Maigret on August 15, 1843, under the title of Our Lady of Peace or Malia O Ka Malu. It is said to be the oldest cathedral in continuous use as a cathedral in the United States as well as the church in which Saint Damien of Molokaʻi was ordained to the presbyterate on May 21, 1864. For these reasons, the Cathedral Basilica of Our Lady of Peace was placed on the National Register of Historic Places in 1972. Though older, the Basilica of the National Shrine of the Assumption of the Blessed Virgin Mary in the Archdiocese of Baltimore was a co-cathedral throughout most of its history and the Saint Louis Cathedral in the Archdiocese of New Orleans was closed for a long period of time in its history. After some years of persecution of Roman Catholicism in the Hawaiian Islands, the Hawaiian government issued an Edict of Toleration creating freedom of religious expression; as an act of reconciliation, Kamehameha III gave the first Roman Catholic missionaries under the leadership of Apostolic Vicar Etienne Jerome Rouchouze a piece of the royal estate on which to build the first Roman Catholic church in the kingdom.
The missionaries broke ground for the new church on July 9, 1840. It coincided with the Feast of Our Lady of Peace, patroness of the Congregation of the Sacred Hearts of Jesus and Mary religious institute of which the missionaries were members; the missionaries gave that title to their first foundation in the new land. A Mass was celebrated on the day of groundbreaking, when 280 native Hawaiians received the sacraments of baptism and first Eucharist; the cornerstone of the building was ceremonially laid on August 6, 1840. Construction continued after groundbreaking with native Hawaiian volunteers harvesting blocks of coral from the shores of Ala Moana, Kakaʻako, Waikīkī. Down the street, Congregationalist missionaries had earlier begun the construction of Kawaiahaʻo Church. On August 15, 1843, the Cathedral Basilica of Our Lady of Peace was dedicated, it is the oldest existing building in the "downtown" area of the city of Honolulu. Several bishops in residence at the Cathedral Basilica of Our Lady of Peace commissioned renovations.
When Louis Desire Maigret inherited the church as corporation sole by virtue of his office of bishop, the interior was furnished with a simple wooden altar, communion rail and pulpit. The floors were covered in lauhala leaf mats; the cathedra known as the bishop's throne, was imported and installed. Throughout his term as bishop, Maigret raised the ceiling, added a choir loft and galleries overlooking the nave and paneled the ceilings with bronze ornaments. Extensive marble work was done with the installation of a French marble altar, it was crowned by a triptych featuring statues of Our Lady of Peace looked upon by Saint Joachim and Saint Anne. The most prominent exterior achievement for Maigret was the installation of the first domed bell tower in the Hawaiian Islands. In 1866, the domed bell tower was stripped from the exterior by Maigret and replaced with a wooden spire topped with a cross. On December 24, 1893, Msgr. Gulstan Ropert dedicated a bronze statue of Our Lady of Peace, hoisted onto a pedestal with plaques on four sides engraved in English, French and Hawaiian with the words, "In memory of the first Roman Catholic Church, Our Lady of Peace 1827 to 1893."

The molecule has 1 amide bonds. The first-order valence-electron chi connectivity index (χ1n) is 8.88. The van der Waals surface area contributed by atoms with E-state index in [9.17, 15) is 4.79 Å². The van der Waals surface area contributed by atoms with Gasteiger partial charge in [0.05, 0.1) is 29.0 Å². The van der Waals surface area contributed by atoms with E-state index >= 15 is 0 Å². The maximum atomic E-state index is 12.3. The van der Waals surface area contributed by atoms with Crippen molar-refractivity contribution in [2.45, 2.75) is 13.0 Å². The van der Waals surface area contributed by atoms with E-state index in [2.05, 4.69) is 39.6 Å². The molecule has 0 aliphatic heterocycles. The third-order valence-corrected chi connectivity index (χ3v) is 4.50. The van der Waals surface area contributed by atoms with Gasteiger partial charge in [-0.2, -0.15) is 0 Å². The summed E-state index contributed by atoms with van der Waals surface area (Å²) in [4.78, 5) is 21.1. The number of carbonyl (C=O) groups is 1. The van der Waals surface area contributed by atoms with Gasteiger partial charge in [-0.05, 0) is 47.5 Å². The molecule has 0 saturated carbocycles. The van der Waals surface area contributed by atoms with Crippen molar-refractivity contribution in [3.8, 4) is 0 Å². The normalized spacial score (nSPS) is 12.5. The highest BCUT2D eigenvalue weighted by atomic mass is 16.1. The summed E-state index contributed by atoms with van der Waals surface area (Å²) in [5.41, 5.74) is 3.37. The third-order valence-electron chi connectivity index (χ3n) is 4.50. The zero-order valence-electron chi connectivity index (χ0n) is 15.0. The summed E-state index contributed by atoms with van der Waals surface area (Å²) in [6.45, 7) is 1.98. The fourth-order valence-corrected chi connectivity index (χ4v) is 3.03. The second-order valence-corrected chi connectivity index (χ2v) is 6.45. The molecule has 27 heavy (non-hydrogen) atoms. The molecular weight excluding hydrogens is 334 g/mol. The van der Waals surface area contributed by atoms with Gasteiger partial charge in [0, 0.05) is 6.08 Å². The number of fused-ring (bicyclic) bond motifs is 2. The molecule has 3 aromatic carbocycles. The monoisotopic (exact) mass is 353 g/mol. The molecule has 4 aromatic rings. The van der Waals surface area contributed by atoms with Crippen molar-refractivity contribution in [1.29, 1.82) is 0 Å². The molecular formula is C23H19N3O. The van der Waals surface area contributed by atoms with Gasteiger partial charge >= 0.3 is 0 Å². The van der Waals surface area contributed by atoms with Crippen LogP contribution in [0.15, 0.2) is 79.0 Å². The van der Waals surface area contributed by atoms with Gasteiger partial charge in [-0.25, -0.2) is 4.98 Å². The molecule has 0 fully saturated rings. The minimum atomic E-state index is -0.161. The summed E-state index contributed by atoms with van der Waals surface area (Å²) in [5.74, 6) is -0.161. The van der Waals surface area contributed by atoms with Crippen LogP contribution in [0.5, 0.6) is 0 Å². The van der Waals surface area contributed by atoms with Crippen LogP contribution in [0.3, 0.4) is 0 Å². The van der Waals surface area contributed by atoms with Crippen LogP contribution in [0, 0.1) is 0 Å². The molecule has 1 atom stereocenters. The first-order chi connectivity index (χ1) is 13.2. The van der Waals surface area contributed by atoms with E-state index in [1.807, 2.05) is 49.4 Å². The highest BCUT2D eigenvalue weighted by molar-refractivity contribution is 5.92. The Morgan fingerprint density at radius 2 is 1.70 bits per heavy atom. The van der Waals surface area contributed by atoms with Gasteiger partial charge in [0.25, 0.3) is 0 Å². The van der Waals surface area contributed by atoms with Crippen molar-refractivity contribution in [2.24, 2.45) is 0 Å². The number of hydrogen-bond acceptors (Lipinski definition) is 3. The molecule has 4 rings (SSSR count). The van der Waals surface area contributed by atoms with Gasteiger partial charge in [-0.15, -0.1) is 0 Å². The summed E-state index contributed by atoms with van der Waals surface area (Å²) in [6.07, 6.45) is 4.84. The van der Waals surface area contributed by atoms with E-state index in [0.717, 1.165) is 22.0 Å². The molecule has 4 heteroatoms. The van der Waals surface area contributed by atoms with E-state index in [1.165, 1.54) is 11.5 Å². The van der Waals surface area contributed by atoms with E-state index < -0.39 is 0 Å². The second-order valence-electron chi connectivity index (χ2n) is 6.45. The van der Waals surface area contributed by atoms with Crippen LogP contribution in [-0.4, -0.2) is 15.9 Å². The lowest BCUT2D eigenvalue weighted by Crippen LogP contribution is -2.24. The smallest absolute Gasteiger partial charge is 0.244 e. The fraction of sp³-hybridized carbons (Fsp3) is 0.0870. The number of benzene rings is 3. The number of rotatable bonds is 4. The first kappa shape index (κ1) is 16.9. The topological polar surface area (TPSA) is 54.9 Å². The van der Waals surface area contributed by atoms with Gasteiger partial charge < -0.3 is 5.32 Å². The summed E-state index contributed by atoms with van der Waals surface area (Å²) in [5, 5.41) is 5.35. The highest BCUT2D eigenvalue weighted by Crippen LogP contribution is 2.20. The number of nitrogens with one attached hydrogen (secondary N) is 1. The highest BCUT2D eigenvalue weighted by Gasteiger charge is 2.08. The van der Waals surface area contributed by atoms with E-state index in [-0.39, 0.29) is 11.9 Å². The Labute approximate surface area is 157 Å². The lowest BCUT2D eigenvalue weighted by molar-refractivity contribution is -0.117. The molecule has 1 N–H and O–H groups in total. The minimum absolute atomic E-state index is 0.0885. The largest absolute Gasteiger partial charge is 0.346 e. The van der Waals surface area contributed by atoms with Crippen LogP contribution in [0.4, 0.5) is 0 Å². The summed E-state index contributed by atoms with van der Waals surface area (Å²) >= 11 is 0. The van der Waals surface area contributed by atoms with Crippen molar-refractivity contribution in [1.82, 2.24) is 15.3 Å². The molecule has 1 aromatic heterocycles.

The statue was a recreation of an original 16th century wooden carving still venerated in the Paris convent of the Congregation of the Sacred Hearts of Jesus and Mary. When Libert Hubert John Louis Boeynaems inherited the church as corporation sole, he idealized the Cathedral Basilica of Our Lady of Peace to become a beautiful Gothic cathedral similar to the more famous European churches of his homeland, he commissioned the renovation of the cathedral. The first phase was completed in 1910. In 1917, Boeynaems stripped the wooden spire from the exterior in favor of a concrete bell tower with clock; the Gothic architecture did not match the Fort Street surroundings and became too costly for the apostolic vicariate to complete other phases. The Gothic dream died with Boeynaems; when Stephen Peter Alencastre assumed the episcopacy of the Hawaiian Islands, he stripped the Cathedral of Our Lady of Peace of all vestiges of its Gothic experiment. The Gothic porch was torn down, the walls were covered in plaster and painted white.